We then get that the main character, Freya, was possessed of an effervescent beauty… Small and petite… She’s small AND petite, mind you. This is also funny because we’ve just been treated to a little homily (which I spared you, dear reader) about how modern beauty standards are too focused on “emaciated” women. In the same paragraph, we get that Our Heroine is “small and petite.” Also, she has cheekbones that models would kill for, a tiny little nose, and as for her tits: No one would ever forget her breasts—in fact, they were all the male population looked at when they looked at Freya.

In general the writing qua writing is not great, as you’ve just seen. The author will manage a couple of paragraphs without perpetrating anything stupid or grammatically incorrect, then she’ll say something like “The tennis courts gleamed in the distance…” What? I grew up in a house that was less than 100 yards from a set of tennis courts. They don’t gleam in the distance. Or we get (in the inevitable Prologue) “Perpetually damp, even during its brilliant summers, its denizens were…” LOL, its denizens were perpetually damp? Come to think of it, maybe the female ones are, if the main character’s hormone-revved behavior is typical. But obviously that’s not what the author meant. (Don’t dangle your participle here; there are children about!)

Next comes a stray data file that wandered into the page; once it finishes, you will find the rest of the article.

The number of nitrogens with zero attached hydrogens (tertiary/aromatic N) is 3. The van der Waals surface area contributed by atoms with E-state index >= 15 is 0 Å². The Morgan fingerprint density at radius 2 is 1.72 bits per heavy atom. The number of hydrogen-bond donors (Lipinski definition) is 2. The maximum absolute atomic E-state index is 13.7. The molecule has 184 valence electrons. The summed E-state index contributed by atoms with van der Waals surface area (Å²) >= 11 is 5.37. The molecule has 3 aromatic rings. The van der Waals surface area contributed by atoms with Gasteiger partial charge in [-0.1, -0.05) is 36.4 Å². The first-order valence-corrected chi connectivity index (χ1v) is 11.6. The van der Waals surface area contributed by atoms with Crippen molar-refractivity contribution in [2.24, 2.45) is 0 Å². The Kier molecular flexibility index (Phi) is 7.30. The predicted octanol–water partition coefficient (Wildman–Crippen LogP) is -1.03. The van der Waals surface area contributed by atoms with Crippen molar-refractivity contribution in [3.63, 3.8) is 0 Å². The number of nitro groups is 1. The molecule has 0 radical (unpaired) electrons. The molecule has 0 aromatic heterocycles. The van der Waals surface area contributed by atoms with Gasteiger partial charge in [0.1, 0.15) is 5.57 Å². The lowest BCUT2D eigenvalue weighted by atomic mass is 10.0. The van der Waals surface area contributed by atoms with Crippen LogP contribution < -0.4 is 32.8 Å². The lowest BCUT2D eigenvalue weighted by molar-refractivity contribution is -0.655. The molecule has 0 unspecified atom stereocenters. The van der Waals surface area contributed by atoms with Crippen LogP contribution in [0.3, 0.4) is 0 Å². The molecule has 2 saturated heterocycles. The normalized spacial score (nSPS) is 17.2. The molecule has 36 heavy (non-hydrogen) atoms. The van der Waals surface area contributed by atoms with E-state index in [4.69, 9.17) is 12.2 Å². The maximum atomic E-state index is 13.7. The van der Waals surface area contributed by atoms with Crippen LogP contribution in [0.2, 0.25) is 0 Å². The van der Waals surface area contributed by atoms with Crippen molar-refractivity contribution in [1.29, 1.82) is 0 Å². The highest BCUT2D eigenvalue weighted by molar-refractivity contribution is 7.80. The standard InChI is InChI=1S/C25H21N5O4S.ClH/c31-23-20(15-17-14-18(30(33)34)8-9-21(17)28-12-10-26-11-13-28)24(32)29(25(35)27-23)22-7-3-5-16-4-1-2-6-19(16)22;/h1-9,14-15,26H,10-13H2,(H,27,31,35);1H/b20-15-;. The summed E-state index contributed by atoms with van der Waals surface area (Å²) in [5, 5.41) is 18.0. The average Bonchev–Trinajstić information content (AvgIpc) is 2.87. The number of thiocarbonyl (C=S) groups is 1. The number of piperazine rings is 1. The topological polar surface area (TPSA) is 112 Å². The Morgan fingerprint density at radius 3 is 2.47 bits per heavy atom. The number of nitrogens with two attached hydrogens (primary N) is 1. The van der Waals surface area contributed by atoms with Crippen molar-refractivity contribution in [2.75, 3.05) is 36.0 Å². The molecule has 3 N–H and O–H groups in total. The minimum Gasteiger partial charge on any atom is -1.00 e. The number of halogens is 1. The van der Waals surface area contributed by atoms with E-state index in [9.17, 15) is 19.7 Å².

Freya originally meets Bran – shit, I laugh every time I have to write that. BRAN?! Seriously, fucking BRAN?! She’s named after a sex goddess and he’s named after… a cereal product that’s good for your colon! Anyway, she meets Bran (snerk) by tripping into his arms, literally, because she’s so surprised when a load-bearing element of her dress snaps and her unforgettable tits spill out. It’s stated that she never wears bras or underwear (which Bran should have taken as a warning sign, as we will see).